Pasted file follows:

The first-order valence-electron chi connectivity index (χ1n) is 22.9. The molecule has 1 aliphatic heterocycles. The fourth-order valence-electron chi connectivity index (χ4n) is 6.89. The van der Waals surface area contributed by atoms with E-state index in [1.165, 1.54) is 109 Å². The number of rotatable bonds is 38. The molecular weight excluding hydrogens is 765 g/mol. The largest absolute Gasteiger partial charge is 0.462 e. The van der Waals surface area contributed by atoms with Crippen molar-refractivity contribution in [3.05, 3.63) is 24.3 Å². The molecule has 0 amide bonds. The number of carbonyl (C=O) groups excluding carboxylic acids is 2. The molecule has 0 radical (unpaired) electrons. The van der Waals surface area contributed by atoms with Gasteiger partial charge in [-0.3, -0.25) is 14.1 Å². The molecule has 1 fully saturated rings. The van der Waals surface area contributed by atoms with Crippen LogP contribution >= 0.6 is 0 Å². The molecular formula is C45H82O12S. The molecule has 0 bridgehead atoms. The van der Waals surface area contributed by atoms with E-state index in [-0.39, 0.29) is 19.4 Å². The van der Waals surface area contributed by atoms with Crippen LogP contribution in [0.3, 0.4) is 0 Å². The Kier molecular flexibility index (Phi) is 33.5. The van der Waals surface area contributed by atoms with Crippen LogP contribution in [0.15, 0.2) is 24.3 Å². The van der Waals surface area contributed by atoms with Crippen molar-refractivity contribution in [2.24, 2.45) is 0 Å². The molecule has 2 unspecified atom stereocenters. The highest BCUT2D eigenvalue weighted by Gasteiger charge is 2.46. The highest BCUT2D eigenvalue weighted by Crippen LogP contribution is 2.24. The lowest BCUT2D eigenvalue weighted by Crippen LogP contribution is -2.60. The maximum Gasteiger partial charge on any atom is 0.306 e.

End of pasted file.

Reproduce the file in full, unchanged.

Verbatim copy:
The first-order valence-electron chi connectivity index (χ1n) is 22.9. The molecule has 1 aliphatic heterocycles. The fourth-order valence-electron chi connectivity index (χ4n) is 6.89. The van der Waals surface area contributed by atoms with E-state index in [1.165, 1.54) is 109 Å². The number of rotatable bonds is 38. The molecular weight excluding hydrogens is 765 g/mol. The largest absolute Gasteiger partial charge is 0.462 e. The van der Waals surface area contributed by atoms with Crippen molar-refractivity contribution in [3.05, 3.63) is 24.3 Å². The molecule has 0 amide bonds. The number of carbonyl (C=O) groups excluding carboxylic acids is 2. The molecule has 0 radical (unpaired) electrons. The van der Waals surface area contributed by atoms with Gasteiger partial charge in [-0.3, -0.25) is 14.1 Å². The molecule has 1 fully saturated rings. The van der Waals surface area contributed by atoms with Crippen LogP contribution >= 0.6 is 0 Å². The molecular formula is C45H82O12S. The molecule has 0 bridgehead atoms. The van der Waals surface area contributed by atoms with E-state index in [-0.39, 0.29) is 19.4 Å². The van der Waals surface area contributed by atoms with Crippen LogP contribution in [0.3, 0.4) is 0 Å². The Kier molecular flexibility index (Phi) is 33.5. The van der Waals surface area contributed by atoms with Crippen LogP contribution in [0.15, 0.2) is 24.3 Å². The van der Waals surface area contributed by atoms with Crippen molar-refractivity contribution in [2.24, 2.45) is 0 Å². The molecule has 2 unspecified atom stereocenters. The highest BCUT2D eigenvalue weighted by Gasteiger charge is 2.46. The highest BCUT2D eigenvalue weighted by Crippen LogP contribution is 2.24. The lowest BCUT2D eigenvalue weighted by Crippen LogP contribution is -2.60. The maximum Gasteiger partial charge on any atom is 0.306 e.